We and our canine companions share closeness almost every day. So much so that Molly ends up trailing behind you around the house persistently. You may end up wondering: Why does my dog follow me everywhere? Here are the 7 most likely reasons for this behavior.
Reason #1: Unfulfilled Needs
Why Does My Dog Follow Me Everywhere? Your dog’s clingy behavior can be prompted by the lack of attention to his needs. Some pooches kept shadowing their owners due to boredom. Others may want to go out and take a toilet break or require food.
If your furry pal starts following you around, think back if you have met his daily needs. Always have a proper schedule in place so that you have ample amounts of time to address his necessities.
Reason #2: Imprinting on You
Why Does My Dog Follow Me Everywhere? There is a scientific explanation behind this behavior. It is called imprinting, which is a learning process that occurs during puppyhood. This is a time where puppies learn from their mother and littermates.
According to experts, at around two to three months old, puppies start to imprint on their dog owners and see them are their mother. Bear in mind that this is a very important part of your dog’s life. Proper imprinting will ensure that your puppy grows up to be a happy and well-rounded dog.
So, do not scold or shout at your puppy if he follows you around. A negative experience can lead him to be fearful or aggressive as he matures. Make sure to be patient and gently address this behavior instead.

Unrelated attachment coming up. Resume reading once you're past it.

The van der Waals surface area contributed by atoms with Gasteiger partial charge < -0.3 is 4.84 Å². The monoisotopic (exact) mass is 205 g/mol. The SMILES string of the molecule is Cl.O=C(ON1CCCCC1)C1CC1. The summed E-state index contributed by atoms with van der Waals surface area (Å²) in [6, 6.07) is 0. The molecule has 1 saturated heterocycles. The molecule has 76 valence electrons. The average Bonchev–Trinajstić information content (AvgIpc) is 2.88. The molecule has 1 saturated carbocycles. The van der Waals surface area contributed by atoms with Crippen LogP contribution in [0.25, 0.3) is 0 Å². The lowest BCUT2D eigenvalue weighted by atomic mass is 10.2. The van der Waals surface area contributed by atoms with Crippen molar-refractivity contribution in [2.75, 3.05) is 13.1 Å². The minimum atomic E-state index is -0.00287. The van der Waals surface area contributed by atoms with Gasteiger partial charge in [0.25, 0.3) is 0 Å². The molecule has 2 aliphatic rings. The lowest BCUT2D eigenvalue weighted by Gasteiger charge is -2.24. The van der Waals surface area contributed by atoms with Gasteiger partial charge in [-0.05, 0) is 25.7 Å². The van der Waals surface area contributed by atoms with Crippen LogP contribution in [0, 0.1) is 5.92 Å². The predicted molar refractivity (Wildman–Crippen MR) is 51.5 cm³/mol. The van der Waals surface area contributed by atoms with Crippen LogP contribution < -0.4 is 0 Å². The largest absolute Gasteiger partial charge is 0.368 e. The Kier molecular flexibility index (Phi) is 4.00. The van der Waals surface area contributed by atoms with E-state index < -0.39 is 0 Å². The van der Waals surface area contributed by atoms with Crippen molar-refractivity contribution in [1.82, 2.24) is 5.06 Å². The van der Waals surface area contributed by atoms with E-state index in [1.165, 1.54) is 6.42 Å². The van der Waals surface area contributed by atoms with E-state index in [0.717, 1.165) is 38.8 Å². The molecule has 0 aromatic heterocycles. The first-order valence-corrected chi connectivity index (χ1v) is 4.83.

This is a good time to get your puppy properly socialised and let him explore the world around him.
Reason #3: Seeking Companionship
Why Does My Dog Follow Me Everywhere? Due to domestication and natural selection, dogs have evolved to become human companions. This led pooches to stay close and bond with their human owners, doing all sorts of activities together.
Aside from that, our furry companions are social animals. They crave human interaction, and a lack of it would make them feel lonely and in worst cases, depressed.
In some cases, dogs may have preferred the company of people than their own kind. Another reason is we might be the only company our dog has, which makes us the centre of his world.
Reason #4: Bound by Curiosity
Why Does My Dog Follow Me Everywhere? Dogs are lively and curious creatures. They want to be having fun and not miss out on anything! That’s why they love to poke their noses in their human’s personal space.
So, if your dog is keeping you from getting work done or trying to squeeze into the loo with you, take a deep breath and avoid snapping at him. Be patient with him and direct him to the desired behavior. Repetition always wins.
Reason #5: Loving the Attention
Why Does My Dog Follow Me Everywhere? The affection you give and the food you serve to him counts as positive reinforcement. This urges him to continue his behavior because he is unknowingly rewarded by you. In a household composed of several family members, it is not unusual for a dog to be attached to one person.
The family member who spends the most time with him or gives him food and water becomes the person greatly favoured by the pooch. Dogs learn that if they stick with their favourite human, they provide him with what he needs.
Reason #6: It’s in the Breed
Why Does My Dog Follow Me Everywhere? Some dog breeds love sticking to their pawrents almost all the time. These breeds are dubbed as ‘Velcro dogs.’ Lapdogs such as Cavalier King Charles spaniel, Chihuahua, pug, and papillon are considered Velcro dogs.